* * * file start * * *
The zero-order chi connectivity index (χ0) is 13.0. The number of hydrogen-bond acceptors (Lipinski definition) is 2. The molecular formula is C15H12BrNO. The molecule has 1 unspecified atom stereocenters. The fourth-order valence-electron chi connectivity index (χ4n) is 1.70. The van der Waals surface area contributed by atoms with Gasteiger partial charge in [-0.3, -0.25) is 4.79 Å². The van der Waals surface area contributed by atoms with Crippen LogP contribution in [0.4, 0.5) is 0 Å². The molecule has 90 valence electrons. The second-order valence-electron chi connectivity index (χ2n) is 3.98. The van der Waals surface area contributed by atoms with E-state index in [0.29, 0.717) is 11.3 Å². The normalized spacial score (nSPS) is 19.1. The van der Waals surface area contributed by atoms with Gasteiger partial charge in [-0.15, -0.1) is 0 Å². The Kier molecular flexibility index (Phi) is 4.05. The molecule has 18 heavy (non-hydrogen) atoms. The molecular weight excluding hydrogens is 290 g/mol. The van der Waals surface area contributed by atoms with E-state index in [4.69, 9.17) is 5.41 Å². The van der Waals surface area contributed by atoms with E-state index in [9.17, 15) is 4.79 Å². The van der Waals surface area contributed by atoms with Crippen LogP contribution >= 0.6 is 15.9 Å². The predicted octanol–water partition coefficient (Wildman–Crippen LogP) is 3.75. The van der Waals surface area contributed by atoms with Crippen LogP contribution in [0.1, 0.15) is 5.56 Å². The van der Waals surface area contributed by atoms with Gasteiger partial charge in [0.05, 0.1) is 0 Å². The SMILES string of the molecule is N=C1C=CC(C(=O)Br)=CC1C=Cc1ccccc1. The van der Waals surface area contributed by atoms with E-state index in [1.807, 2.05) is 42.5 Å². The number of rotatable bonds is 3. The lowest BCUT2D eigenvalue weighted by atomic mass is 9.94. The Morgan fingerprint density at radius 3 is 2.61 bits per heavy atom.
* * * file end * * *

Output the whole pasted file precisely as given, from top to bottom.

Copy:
The zero-order chi connectivity index (χ0) is 13.0. The number of hydrogen-bond acceptors (Lipinski definition) is 2. The molecular formula is C15H12BrNO. The molecule has 1 unspecified atom stereocenters. The fourth-order valence-electron chi connectivity index (χ4n) is 1.70. The van der Waals surface area contributed by atoms with Gasteiger partial charge in [-0.3, -0.25) is 4.79 Å². The van der Waals surface area contributed by atoms with Crippen LogP contribution in [0.4, 0.5) is 0 Å². The molecule has 90 valence electrons. The second-order valence-electron chi connectivity index (χ2n) is 3.98. The van der Waals surface area contributed by atoms with E-state index in [0.29, 0.717) is 11.3 Å². The normalized spacial score (nSPS) is 19.1. The van der Waals surface area contributed by atoms with Gasteiger partial charge in [-0.15, -0.1) is 0 Å². The Kier molecular flexibility index (Phi) is 4.05. The molecule has 18 heavy (non-hydrogen) atoms. The molecular weight excluding hydrogens is 290 g/mol. The van der Waals surface area contributed by atoms with E-state index in [4.69, 9.17) is 5.41 Å². The van der Waals surface area contributed by atoms with E-state index in [9.17, 15) is 4.79 Å². The van der Waals surface area contributed by atoms with Crippen LogP contribution >= 0.6 is 15.9 Å². The predicted octanol–water partition coefficient (Wildman–Crippen LogP) is 3.75. The van der Waals surface area contributed by atoms with Crippen LogP contribution in [0.1, 0.15) is 5.56 Å². The van der Waals surface area contributed by atoms with Gasteiger partial charge in [0.05, 0.1) is 0 Å². The SMILES string of the molecule is N=C1C=CC(C(=O)Br)=CC1C=Cc1ccccc1. The van der Waals surface area contributed by atoms with E-state index in [1.807, 2.05) is 42.5 Å². The number of rotatable bonds is 3. The lowest BCUT2D eigenvalue weighted by atomic mass is 9.94. The Morgan fingerprint density at radius 3 is 2.61 bits per heavy atom.